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French Onion Quiche

Let’s talk about quiche.

Every now and then I like to have a good quiche and eat it too. Of course.

But not just any quiche. Not one with a soggy bottom, ahem ehhm, or one that is waaay too rich and makes you feel so stuffed and guilty after eating it, or one that…. Oh, let’s just completely forget about those quiches, shall we?

Let’s focus instead on a lovely quiche. One with a flaky bottom crust, a creamy yet light filling, one that is rustic and satisfying – like this one I’m about to share with you, or that Butternut Squash Galette that I have already shared with you.

Yes, I know, some of you might feel lazy about making and rolling a dough, then cleaning your floured surface, Or washing your rolling pin, etc etc. I do too sometimes. But every now and then, everyone should have a slice of quiche with a nice home-made dough which is a totally different story then your average store-bought crust. So now you have a recipe, and no excuse. Yes, there are a few steps to the process, but it’s really easy. So… roll up your sleeves and let’s do it.

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French Onion Quiche 

For a 10-11-inch tart pan

For the dough:
2 cups flour
1 stick + 1 tablespoon (=9 Tbs.) cold unsalted butter, diced
1/2 teaspoon salt
1 egg, lightly beaten
1-2 tablespoons cold water

For the filling:
4 tablespoons butter
2 tablespoons olive oil
3-4 medium size yellow onion, halved and thinly sliced
1 teaspoon sugar
salt and ground black pepper
2 tablespoons flour
1 tablespoon Dijon mustard
1 cup heavy cream
3/4 cup milk
3 eggs
4 oz. grated cheese like gruyere
4 oz. baked ham, diced – optional, for variation

To make the dough:

In a bowl of a food processor fitted with the steel blade, place flour, salt, and butter. Pulse until you get coarse pea size crumbs, then add the egg and 1 tablespoon of water. Pulse until a crumbly ball forms. If the flour mixture still looks dry and doesn’t form into a ball, add another tablespoon of water and pulse a bit more.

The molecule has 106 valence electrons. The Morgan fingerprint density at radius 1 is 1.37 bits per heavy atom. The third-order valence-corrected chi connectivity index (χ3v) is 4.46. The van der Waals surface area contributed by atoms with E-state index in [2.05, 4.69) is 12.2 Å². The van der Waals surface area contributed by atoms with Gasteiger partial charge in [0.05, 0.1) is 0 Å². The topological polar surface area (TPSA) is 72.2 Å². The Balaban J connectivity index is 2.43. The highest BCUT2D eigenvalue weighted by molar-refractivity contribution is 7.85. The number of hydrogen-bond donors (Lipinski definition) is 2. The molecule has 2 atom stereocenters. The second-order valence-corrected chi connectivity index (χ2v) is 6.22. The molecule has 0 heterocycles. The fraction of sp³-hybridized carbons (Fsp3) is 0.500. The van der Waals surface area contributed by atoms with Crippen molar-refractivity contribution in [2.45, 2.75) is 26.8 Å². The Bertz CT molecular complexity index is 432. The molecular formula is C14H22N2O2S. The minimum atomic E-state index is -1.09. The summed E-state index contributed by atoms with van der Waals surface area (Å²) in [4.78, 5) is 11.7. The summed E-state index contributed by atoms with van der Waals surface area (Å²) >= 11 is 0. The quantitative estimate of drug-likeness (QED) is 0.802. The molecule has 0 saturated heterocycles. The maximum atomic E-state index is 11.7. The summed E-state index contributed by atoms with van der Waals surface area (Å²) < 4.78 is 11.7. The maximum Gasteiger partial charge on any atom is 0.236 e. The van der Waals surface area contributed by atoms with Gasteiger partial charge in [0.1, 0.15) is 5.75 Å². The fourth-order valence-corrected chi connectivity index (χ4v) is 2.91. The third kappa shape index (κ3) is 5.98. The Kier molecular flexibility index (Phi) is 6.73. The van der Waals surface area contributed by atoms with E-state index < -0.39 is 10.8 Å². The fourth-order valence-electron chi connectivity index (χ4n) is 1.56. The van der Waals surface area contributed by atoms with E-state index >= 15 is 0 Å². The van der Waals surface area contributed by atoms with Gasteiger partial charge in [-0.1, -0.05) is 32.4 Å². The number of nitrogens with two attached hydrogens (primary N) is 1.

Take dough out of the bowl, form into a disk, wrap in plastic, and refrigerate for an hour.

Butter your tart pan.

Roll the dough on a lightly floured surface into a 10-11-inch circle (larger than your pan). Roll it around the rolling pin and transfer to the tart pan. Unroll, and fit it in the pan bottom and sides. Remove excess dough. Wrap in plastic and put back in the fridge for half an hour.* (If you don’t have time, you can skip the chilling).

If you have time, I encourage you to blind bake* the dough. If not, take a short cut and skip this step and move on to making the filling.

* For blind baking:

Place parchment paper over the dough (already organized in the tart pan), add rice/beans on top all the way to the sides, and bake in a 375 F degrees for 20-30 minutes. Remove from oven and let cool for 10 minutes. Remove parchment and beans. Let cool 15 minutes.

To make the filling:

Preheat oven to 350 F degrees.

In a large skillet, melt the butter with the oil. Add the onions and sugar, salt, and pepper, and sauté until the onions are soft and golden. Stir in the flour, and cook for 1 minute. Remove from heat and let cool slightly. Add the rest of the filling ingredients, and more salt and pepper to taste.

Pour the filling onto the tart lined with the dough.

Place the tart pan in a larger baking dish and bake for 45-60 minutes until the filling is cooked and golden.

Remove from oven, cool for 10 minutes before cutting and serving.

Would you like a recipe for Young Onion Tart with Cantal, Applewood-Smoked Bacon? Click here.


Categories : Fall and Winter, Main dishes/entrées, Party Food/Potluck, Recipes, Side dishes and Vegetables, Spring and Summer



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